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The Amazon Effect   //   September 16, 2022  ■  4 min read

Amazon consumer chief Doug Herrington thanks sellers amid a turbulent — and costly — period

The CEO of Worldwide Amazon Stores, Doug Herrington, opened the second day of Amazon’s seller conference ‘Amazon Accelerate’ by praising the 2 million “selling partners” on the company’s platform for their contributions to its store and their service to its customers.

In April, Amazon named its long-serving consumer business executive Herrington as the new CEO of its consumer business. Herrington, who joined the Seattle company 17 years ago, has held a variety of roles at Amazon but most notably helped launch the e-commerce giant’s grocery delivery service, Amazon Fresh. This was Herrington’s first set of public remarks since he took over the leadership of Amazon’s consumer business.

Herrington’s remarks come ahead of the holiday season, which is one of the busiest periods for Amazon merchants. The company is also reportedly set to host its second Prime Day next month. Herrington’s endorsement of its third-party vendors may help the business turn a corner at a time when sales are dropping and Amazon has generated a net loss for two quarters running. Amazon posted a net loss of $2 billion in the second quarter of 2022 and growth in retail sales in the U.S. slowed to 10% from 22% in the three months ended June 30 last year.

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Herrington focused his comments on sellers at a time when they are frustrated and facing rising costs from all directions. Sellers have had to contend with increased freight and shipping costs to price increases in everything from packaging to raw materials. Amazon experts told Modern Retail that the company is sending a message that strong cooperation from the selling community will be essential to their future success.

“That combination of retail plus third-party sellers took what was a great store and just turned it into an unbelievable store,” said Herrington. “As our sellers started to join the FBA[Fulfillment by Amazon] program, the assortment in our Prime offerings skyrocketed. That made the Prime membership even more valuable, attracting more people there and getting more people to start their shopping journey on Amazon,” he added.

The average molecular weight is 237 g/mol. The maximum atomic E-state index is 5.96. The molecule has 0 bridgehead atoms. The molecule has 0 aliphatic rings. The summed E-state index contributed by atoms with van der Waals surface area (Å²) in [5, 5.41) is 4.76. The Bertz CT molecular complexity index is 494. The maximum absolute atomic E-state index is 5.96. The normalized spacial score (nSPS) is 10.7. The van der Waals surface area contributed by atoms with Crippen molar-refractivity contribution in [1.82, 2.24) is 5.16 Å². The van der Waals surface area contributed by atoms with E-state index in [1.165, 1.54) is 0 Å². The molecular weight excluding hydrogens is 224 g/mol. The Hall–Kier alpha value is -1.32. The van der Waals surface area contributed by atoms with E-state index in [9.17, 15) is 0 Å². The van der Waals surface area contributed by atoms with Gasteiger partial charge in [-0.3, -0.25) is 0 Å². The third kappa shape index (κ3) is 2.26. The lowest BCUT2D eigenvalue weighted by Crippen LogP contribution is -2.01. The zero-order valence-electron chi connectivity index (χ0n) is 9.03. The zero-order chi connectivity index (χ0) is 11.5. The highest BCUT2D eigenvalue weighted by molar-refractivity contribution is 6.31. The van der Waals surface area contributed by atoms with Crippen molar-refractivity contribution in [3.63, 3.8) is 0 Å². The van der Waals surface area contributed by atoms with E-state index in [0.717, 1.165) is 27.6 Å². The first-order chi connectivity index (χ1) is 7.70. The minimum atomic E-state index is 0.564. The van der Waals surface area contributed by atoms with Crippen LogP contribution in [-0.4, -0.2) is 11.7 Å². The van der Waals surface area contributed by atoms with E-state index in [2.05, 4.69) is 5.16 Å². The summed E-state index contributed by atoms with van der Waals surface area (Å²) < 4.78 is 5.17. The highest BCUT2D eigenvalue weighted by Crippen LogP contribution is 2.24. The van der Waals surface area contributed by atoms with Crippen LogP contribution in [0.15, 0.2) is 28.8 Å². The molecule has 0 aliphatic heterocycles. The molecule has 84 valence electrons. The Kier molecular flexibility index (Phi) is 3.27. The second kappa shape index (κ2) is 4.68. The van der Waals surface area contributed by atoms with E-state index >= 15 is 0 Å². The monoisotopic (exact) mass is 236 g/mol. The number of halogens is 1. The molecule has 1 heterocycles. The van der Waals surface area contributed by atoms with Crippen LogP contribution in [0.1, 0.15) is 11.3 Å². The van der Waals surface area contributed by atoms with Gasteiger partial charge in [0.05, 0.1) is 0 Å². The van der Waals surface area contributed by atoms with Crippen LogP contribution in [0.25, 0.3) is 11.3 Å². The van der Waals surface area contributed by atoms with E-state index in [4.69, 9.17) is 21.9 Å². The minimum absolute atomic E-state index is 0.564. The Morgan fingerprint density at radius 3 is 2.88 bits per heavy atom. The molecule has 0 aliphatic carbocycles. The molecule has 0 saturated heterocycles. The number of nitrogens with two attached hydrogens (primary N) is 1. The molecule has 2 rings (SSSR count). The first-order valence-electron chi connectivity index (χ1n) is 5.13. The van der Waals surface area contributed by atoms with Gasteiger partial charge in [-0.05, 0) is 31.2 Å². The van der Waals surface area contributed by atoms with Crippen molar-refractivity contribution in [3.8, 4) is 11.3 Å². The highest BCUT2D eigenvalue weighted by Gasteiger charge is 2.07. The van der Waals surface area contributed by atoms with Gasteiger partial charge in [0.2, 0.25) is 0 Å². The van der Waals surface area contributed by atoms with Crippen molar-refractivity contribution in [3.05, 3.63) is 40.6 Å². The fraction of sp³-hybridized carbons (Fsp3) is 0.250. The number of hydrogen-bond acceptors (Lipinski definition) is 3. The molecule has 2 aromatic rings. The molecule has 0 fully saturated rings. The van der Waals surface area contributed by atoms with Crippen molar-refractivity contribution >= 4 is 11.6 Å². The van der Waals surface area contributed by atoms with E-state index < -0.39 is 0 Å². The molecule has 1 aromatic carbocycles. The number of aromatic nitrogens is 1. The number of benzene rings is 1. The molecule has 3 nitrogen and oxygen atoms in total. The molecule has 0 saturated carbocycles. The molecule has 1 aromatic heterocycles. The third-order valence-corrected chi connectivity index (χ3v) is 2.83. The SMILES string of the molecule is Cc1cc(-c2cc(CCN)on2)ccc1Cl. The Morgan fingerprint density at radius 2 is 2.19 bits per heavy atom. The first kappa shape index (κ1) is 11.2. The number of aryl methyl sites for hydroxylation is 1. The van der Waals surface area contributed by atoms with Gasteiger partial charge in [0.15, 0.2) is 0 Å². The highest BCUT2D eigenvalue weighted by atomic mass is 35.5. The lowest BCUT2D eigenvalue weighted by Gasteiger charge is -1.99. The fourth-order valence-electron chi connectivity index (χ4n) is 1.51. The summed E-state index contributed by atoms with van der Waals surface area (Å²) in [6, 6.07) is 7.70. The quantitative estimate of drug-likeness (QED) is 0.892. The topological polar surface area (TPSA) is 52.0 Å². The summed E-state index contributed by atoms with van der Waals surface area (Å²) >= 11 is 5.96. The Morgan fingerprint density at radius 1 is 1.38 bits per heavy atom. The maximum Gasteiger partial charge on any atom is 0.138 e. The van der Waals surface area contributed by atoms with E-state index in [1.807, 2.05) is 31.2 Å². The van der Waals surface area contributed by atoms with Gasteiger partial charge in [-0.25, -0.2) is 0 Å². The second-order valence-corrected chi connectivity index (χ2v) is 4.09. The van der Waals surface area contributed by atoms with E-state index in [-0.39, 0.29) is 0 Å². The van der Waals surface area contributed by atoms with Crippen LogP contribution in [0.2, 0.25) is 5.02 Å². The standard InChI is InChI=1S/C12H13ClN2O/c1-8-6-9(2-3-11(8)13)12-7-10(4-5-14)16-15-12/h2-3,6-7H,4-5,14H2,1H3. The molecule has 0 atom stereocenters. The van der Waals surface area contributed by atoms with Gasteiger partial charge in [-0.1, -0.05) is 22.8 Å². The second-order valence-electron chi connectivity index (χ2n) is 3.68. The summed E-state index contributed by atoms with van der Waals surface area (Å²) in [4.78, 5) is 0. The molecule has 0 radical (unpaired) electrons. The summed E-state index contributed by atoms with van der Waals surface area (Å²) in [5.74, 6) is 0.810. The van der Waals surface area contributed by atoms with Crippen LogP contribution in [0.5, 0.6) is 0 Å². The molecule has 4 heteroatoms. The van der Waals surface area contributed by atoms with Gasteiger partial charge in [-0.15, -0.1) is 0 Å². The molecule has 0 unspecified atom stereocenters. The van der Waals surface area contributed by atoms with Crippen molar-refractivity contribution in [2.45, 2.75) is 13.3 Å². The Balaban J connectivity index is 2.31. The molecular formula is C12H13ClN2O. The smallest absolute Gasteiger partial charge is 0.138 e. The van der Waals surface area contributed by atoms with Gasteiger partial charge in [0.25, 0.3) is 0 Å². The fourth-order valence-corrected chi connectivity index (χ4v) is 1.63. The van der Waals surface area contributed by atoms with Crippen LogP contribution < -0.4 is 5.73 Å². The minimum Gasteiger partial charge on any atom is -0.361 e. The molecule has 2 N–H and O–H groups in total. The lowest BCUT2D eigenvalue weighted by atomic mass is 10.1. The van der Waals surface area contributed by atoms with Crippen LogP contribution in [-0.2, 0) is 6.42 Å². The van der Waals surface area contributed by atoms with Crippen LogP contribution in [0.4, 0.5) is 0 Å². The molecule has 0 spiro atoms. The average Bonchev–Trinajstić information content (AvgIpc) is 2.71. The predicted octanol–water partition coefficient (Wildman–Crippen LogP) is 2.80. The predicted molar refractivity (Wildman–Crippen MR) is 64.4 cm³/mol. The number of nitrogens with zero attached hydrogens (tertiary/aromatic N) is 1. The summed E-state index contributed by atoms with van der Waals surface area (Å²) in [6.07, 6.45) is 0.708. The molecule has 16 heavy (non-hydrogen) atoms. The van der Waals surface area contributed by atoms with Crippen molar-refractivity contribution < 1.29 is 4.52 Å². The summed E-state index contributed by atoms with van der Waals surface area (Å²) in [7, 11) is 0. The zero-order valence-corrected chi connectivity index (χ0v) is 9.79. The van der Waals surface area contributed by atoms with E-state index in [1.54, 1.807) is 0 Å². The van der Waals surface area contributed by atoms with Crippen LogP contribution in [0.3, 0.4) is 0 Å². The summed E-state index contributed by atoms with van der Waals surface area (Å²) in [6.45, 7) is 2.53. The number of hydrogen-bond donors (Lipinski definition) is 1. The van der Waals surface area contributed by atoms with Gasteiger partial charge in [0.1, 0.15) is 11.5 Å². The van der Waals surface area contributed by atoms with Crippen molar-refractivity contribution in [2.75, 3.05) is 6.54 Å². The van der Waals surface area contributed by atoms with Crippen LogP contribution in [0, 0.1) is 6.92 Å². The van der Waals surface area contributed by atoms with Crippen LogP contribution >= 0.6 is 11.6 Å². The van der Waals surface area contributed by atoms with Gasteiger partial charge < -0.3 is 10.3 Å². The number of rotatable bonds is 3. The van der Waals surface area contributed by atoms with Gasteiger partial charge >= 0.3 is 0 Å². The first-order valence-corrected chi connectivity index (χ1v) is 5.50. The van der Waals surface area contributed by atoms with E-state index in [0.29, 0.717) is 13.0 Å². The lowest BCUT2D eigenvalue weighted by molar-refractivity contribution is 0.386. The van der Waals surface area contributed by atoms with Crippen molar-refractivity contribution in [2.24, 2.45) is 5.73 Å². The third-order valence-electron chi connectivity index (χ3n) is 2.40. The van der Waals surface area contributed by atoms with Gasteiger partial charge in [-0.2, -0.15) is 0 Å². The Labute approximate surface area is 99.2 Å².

According to data from Marketplace Pulse, Amazon has increased the fulfillment fees for sellers by over 30% since 2020. This 30% increase didn’t come at once, but rather in piecemeal. In January, Amazon raised its FBA fulfillment fee by 5.2%, and then in April it added a 5% fuel and inflation surcharge. In August, the company said it will charge sellers a temporary holiday peak fulfillment fee of $0.35 for every item sold. This, combined with other increased costs across the supply chain, has left some merchants wondering if the cost of using FBA is still worth it.

“Costs are rising and it’s harder to break through. The position we’re taking, with our brands, is building the brand off of Amazon, and getting sales partially on Amazon and partially on the website,” said Phil Masiello, founder of powdered superfood brand Uplift Florae and CEO of revenue acceleration agency Crunchgrowth.

This growing discontent sellers are feeling with growing prices and rising fees is testimony that many have been unhappy with Amazon over the last few months. Herrington tried to quell some of these concerns by way of highlighting some of the new upgrades and features the company introduced on Thursday, like offering quicker payouts and unrestricted use of multichannel shipping applications, among other things.

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In addition to praising the third-party sellers, Herrington stated that he was most excited about the company’s two new key initiatives: the Amazon Warehousing and Distribution Service — which provides inexpensive, effective and simple upstream storage for sellers — and Buy With Prime — which will enable Prime members to shop with free and quick shipping off of Amazon’s marketplace.

“This was actually feedback from sellers and brand builders, which said we actually have a lot of inventory, because we have infrequent production runs, that we would like to store in bulk before we send it into the Amazon fulfillment centers,” Herrington explained.

For Buy With Prime, Amazon created two lines of code for merchants to bring its famous Prime shipping experience in its Prime customer base to their own websites. “And there was some head scratching by people when we announced this,” he said. “But what we know is that it’s going to be a better customer experience for our Prime members.”

Beyond the glowing compliments to sellers, the company unveiled new updates and tools as well. For example, Amazon also announced another new feature called Express Payouts for qualified sellers to receive deposits into their bank accounts within 24 hours instead of the current payout speed of three to five business days.

Amazon also announced improvements to its Search Analytics Dashboard — which provides sellers with search data to help inform and support their business — and to Product Opportunity Explorer — which offers customer data to help sellers understand, gauge, and evaluate product opportunities on Amazon.

“Our big learning is sellers are so good at optimizing their business and so good at trying to satisfy customer demand that our focus should be giving them the data about the customer behavior so that they can build a better business,” said Herrington.

Chris Palmer, chief executive at SupplyKick, a firm that optimizes sellers’ sales on Amazon said, “Amazon has achieved its past success without a strong connection to sellers. They’re now making made it clear their future success will involve rich partnership with the selling community,” he told Modern Retail.